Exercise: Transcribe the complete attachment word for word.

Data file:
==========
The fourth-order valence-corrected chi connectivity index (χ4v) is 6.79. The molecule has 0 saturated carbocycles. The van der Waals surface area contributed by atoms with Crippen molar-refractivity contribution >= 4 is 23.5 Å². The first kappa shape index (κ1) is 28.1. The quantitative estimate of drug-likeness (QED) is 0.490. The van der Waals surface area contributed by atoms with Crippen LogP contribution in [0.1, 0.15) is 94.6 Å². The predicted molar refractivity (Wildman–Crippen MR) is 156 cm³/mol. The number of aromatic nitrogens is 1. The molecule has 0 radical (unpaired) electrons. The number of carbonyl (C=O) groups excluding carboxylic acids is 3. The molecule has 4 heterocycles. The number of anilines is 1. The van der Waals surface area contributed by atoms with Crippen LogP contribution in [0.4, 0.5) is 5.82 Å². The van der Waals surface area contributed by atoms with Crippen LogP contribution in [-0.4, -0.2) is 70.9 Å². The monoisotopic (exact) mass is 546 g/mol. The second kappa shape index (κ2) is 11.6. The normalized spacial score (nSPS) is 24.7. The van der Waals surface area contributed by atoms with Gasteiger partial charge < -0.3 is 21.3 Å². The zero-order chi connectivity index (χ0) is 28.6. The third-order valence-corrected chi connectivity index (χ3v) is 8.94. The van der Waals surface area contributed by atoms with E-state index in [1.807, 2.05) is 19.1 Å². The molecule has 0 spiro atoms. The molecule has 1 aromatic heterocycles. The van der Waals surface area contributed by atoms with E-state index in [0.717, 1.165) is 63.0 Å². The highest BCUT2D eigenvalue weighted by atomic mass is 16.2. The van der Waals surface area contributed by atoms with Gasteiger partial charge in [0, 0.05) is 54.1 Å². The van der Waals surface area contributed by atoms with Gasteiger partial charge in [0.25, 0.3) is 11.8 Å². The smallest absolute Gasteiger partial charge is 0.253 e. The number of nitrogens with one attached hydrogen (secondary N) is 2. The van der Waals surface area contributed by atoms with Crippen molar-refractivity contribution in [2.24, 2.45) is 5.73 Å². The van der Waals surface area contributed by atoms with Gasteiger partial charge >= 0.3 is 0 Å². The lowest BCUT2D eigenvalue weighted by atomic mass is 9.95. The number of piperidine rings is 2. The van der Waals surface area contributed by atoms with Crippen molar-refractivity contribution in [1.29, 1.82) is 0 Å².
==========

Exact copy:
The fourth-order valence-corrected chi connectivity index (χ4v) is 6.79. The molecule has 0 saturated carbocycles. The van der Waals surface area contributed by atoms with Crippen molar-refractivity contribution >= 4 is 23.5 Å². The first kappa shape index (κ1) is 28.1. The quantitative estimate of drug-likeness (QED) is 0.490. The van der Waals surface area contributed by atoms with Crippen LogP contribution in [0.1, 0.15) is 94.6 Å². The predicted molar refractivity (Wildman–Crippen MR) is 156 cm³/mol. The number of aromatic nitrogens is 1. The molecule has 0 radical (unpaired) electrons. The number of carbonyl (C=O) groups excluding carboxylic acids is 3. The molecule has 4 heterocycles. The number of anilines is 1. The van der Waals surface area contributed by atoms with Crippen LogP contribution in [0.4, 0.5) is 5.82 Å². The van der Waals surface area contributed by atoms with Crippen LogP contribution in [-0.4, -0.2) is 70.9 Å². The monoisotopic (exact) mass is 546 g/mol. The second kappa shape index (κ2) is 11.6. The normalized spacial score (nSPS) is 24.7. The van der Waals surface area contributed by atoms with Gasteiger partial charge < -0.3 is 21.3 Å². The zero-order chi connectivity index (χ0) is 28.6. The third-order valence-corrected chi connectivity index (χ3v) is 8.94. The van der Waals surface area contributed by atoms with E-state index in [1.807, 2.05) is 19.1 Å². The molecule has 0 spiro atoms. The molecule has 1 aromatic heterocycles. The van der Waals surface area contributed by atoms with E-state index in [0.717, 1.165) is 63.0 Å². The highest BCUT2D eigenvalue weighted by atomic mass is 16.2. The van der Waals surface area contributed by atoms with Gasteiger partial charge in [0, 0.05) is 54.1 Å². The van der Waals surface area contributed by atoms with Gasteiger partial charge in [0.25, 0.3) is 11.8 Å². The smallest absolute Gasteiger partial charge is 0.253 e. The number of nitrogens with one attached hydrogen (secondary N) is 2. The van der Waals surface area contributed by atoms with Crippen molar-refractivity contribution in [2.24, 2.45) is 5.73 Å². The van der Waals surface area contributed by atoms with Gasteiger partial charge >= 0.3 is 0 Å². The lowest BCUT2D eigenvalue weighted by atomic mass is 9.95. The number of piperidine rings is 2. The van der Waals surface area contributed by atoms with Crippen molar-refractivity contribution in [1.29, 1.82) is 0 Å².